Haley and I are almost birthday twins; her birthday is the day after mine. This gives me a strange opportunity in my life, a way to remind myself of what I was like at her age, whatever that age has been. When she turned, say, twelve, I thought of myself at twelve (my ugly duckling phase, but at least I had braces by then so the popular girls could stop calling me "monkey girl") and compared it to how she was at twelve. It is also a way of measuring my success at mothering: if she was doing better than I was at that age, I felt like I had succeeded a bit.
When she turned 18, she wrote a post on her blog with eighteen facts about herself, to remember what she was like. Reading it made me think: what was I like at 18? If I had put together such a list...I can’t be sure how I would’ve written it. I know what I remember but I can't speak anymore in the voice I had then. At just-18, I was leaving the rebellion of my adolescence behind me. I’d just broken up with a boy who changed my life completely (he influenced the mighty change of heart I had that year in ways he never imagined or intended) and was smack in the middle of the Thing I Don’t Blog About. He and my friend Jennifer were leaving soon; they’d gotten jobs working at the Grand Canyon, but as I already had a job (I was working at WordPerfect then), I didn’t go with them. (Sometimes, looking back, that decision seems like my one lost chance at an adventure. How would my life be different if I had gone?) I liked drinking soda—Pepsi even then, and we’d go at least once a day to the gas station for drinks. When I was mad I’d get in my car (a salvaged Toyota Tercel) and drive as fast as I could with The Cult turned up as loud as I could stand. I hated Chinese food and seafood. I was just learning that I loved my sisters and my mom. I was stretching my financial wings by buying books and I was reading everything by Margaret Atwood that I could find.
I’m not sure what 18-year-old Haley would think of 18-year-old me. From music to clothes to our general life outlook, our barely-adult selves would be so different; I’m not sure she’d see beyond the freakiness. Not because she’s judgmental or shallow—she isn’t—but because it takes a similar weirdness to know that the black clothes and the white-blonde hair and the pissed-off attitude were mostly just armor. You have to have been in the same battles to be able to spot the person hidden under the outward display, and she hasn’t fought in those wars. I did everything I could, in fact, to keep that darkness from conscripting her. No, I don’t think she’d understand who I was at 18 because our adolescences were so different: a measurement I am relieved by. She has had her struggles, but she didn’t get lost in the dark. She’s done all the things that normal high school kids do: chemistry class and field trips and yearbook days, dances and football games and the ACT. She applied for scholarships and earned one.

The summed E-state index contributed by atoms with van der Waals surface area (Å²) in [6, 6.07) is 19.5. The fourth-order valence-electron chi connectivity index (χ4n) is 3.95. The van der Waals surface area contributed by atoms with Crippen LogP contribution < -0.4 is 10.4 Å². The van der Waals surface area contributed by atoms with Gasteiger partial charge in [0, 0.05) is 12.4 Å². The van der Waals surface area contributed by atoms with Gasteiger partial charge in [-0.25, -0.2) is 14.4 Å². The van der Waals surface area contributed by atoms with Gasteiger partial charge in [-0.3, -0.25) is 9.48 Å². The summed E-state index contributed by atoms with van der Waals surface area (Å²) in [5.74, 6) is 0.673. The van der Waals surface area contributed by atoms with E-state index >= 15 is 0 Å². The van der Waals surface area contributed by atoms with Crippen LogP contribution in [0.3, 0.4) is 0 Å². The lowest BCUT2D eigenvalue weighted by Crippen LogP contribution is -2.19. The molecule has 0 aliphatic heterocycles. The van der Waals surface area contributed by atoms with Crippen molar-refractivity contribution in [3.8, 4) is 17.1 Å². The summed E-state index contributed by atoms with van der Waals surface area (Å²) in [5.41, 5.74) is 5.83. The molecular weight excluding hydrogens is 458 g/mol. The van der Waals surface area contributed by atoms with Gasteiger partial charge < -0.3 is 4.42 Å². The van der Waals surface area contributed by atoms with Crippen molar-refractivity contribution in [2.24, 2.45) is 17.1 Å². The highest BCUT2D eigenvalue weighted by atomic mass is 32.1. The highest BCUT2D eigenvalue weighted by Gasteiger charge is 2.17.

Tomorrow she’ll graduate.
I didn’t do any of those things. For senior year, Jennifer and I went to the local community college instead of high school. After the fiasco of my junior year, that was the only option I had, but it meant I couldn’t graduate with the class of 1990 because the college schedule was longer than the high school’s. I did go to one horribly awkward formal dance during my sophomore year, but I’m like Iona from Pretty in Pink: living with the side effects of never going to prom. Not that I suffer daily from the things I didn’t do in high school, but it’s sort of like when people talk about TV shows from the 70's and 80's (I watched almost zero TV as a kid): I can’t relate, exactly, to the common experiences of the majority of Americans.
And I wonder. What would I have turned out like if I hadn’t crashed and burned? What if I’d continued on the course that I set for myself back when I was ten or eleven: graduated with straight A’s from high school, earned a gymnastics scholarship, lived away from home and had adventures before I got married? It’s hard to tell; the landscape would probably be different (spouse, residence, career maybe), but the location I’m at (mom, wife) is the place I always wanted to arrive. Would going to the prom or walking across a stage for my high school diploma make this place any sweeter? Or would the hollow spots I have, no matter that I love my family and my life, be smaller? The version of myself who didn’t crash and burn—the one who managed a lifetime of being normal—is a shadow I catch in the corner of my eye sometimes. I wonder what that would’ve felt like. But the crashing and burning, no matter how awful, is still dear to me. If I had the chance to go back in time and prevent the crash, I never would. It changed me; it gave me knowledge I couldn’t have achieved through normalcy.
And yet I want nothing more than normalcy for Haley. For all of my kids. It’s a situational irony I can’t resolve: I know the knowledge I gained through darkness and difficulty is immensely important, but not important enough that I want my children to experience the darkness. And Haley turned out pretty normal. Not bland or cookie-cutter or average; she is uniquely herself and she stands out in a crowd. But she isn’t instantly aware of the bolstered nakedness of recovering weirdness. She doesn’t carry the memory of darkness and I confess that despite the weight of it in my heart—despite the necessary salt of it—I hope she never will.